Only one study was found where the cultural perspective was examined. Patients' ratings of their physical and emotional well-being subscales were low because the women's cultural beliefs did not allow them to express their perceptions and sentiments publicly. The women's belief in stoicism and lack of expressiveness in the face of pain was an extremely salient value, and this had an impact on levels of pain expressed to others. In addition, all the women in this study evidenced a high degree of fatalism and most believed that they were “bewitched” leading to isolation and fear. From a cultural point of view, women surrendered control over health decision-making to their spouses. Thus, most of these women could not undergo surgical procedures such as mastectomy to save their lives because their husbands regarded a woman with a missing body part “disfigured” and “unwhole.”
| Discussion|| |
Findings from this review are similar to studies in other world regions, where a multitude of considerations impinge on the quality of life of study participants. The impact of socioeconomic factors on women's quality of life was predominant across research studies. In addition, the lack of a cultural perspective in the analysis of quality of life was notorious. Below, we discuss findings under each of the review categories.
According to Tabano et al., older women with female cancers often report poorer health and are more likely to have multiple complications with somatic complaints. Lack of employment, low education, low income, and rural residence of study participants in this review exposed them to a lack of knowledge about how they might manage their disease and lack of awareness of risk factors., In addition, their cancer and socioeconomic situation prevented them from obtaining income support to cover illness-related costs., These factors may exacerbate cancer, worsen symptoms, and cause suffering that will have an adverse effect on affected women and those close to them, thus affecting their quality of life.
Women in lower income countries are overrepresented in the unemployed sector and account for 60% of the world's working poor earning under one dollar a day. Low-income families have little money to spend on health care and many women are more likely to forgo treatment or self-treat rather than seek care at a health-care facility. This may be associated with the fact that women from low-income households tend to be less educated and cannot access health care because of financial constraints and poverty. In addition, most economically disadvantaged women living in rural areas in developing countries may pay little attention to their symptoms due to cost implications and/or distance. It is possible that many of them are not aware of the significance of screening for early detection of cancer. This leads to barriers to seeking early help even when women have a family history of breast or gynecological cancer. In addition, they may not be able to recognize the seriousness of symptoms when they occur. This poses the urgency to implement early detection programs that are accessible, affordable, comprehensive, and portable, particularly in Africa where a vast majority of women live in rural and remote areas.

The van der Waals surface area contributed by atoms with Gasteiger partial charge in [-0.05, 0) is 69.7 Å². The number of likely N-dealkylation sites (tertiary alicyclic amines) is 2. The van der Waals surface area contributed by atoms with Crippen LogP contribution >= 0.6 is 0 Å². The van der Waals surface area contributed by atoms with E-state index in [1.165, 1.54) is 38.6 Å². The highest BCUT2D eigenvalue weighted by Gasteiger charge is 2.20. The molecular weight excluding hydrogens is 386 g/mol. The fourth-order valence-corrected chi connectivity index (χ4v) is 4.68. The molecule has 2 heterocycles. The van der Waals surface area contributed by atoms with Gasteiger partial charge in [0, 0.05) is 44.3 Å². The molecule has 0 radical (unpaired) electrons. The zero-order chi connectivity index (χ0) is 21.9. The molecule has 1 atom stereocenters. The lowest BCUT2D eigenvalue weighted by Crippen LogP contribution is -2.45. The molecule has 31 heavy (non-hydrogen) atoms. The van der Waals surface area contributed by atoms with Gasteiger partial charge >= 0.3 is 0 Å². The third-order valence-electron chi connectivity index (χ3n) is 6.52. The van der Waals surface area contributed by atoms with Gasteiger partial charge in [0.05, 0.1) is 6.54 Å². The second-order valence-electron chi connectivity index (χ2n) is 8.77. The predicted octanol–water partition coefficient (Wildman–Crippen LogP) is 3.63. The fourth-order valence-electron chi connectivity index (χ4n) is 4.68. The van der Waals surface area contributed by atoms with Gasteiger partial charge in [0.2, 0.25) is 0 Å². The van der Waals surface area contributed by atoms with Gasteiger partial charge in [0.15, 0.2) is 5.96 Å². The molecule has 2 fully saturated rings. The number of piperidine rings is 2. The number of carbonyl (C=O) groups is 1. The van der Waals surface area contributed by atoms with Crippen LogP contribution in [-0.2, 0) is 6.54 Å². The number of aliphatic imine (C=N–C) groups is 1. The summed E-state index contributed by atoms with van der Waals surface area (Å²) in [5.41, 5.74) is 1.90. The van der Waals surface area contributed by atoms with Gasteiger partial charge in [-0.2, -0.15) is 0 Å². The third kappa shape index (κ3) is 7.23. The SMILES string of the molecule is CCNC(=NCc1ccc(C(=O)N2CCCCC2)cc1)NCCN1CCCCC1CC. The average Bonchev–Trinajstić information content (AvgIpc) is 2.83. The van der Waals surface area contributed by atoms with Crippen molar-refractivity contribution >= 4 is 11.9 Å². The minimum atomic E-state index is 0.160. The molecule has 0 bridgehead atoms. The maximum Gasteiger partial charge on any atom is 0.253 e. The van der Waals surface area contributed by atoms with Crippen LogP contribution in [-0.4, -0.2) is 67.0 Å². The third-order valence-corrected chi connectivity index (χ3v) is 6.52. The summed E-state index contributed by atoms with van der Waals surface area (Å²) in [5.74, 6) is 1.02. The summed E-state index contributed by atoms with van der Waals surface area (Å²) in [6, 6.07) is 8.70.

Effects of lack of access to cancer screening and treatment
The majority of the women presented with advanced cancer.,,, According to existing evidence, most of the gynecological cancers in the developing countries are likely to be diagnosed at a late stage, thus resulting in a poor prognosis due to delayed access to adequate therapy and follow-up. This limits affected women's chances of progression-free survival as well as overall survival, thus affecting their quality of life. Furthermore, for the majority of women in lower income countries, curative treatment for breast and gynecological cancers is unfortunately often beyond their reach due to the late diagnosis and lack of resources., In the advanced stages, breast and other gynecological cancer patients may present with symptoms that result from long-term effects of untreated cancers. Advanced stages of breast and gynecological cancers will present with aggravating and enduring clinical symptoms that will prevent them from enjoying whatever time they have left. For these women, an urgent and needed therapeutic option is palliative care., While many efforts have been made to improve access to palliative care in Africa, severe gaps in access to these services continue to exist. Palliative care can significantly improve pain and symptom relief among these women as well as their quality of life and offer them a dignified death at a time of great suffering.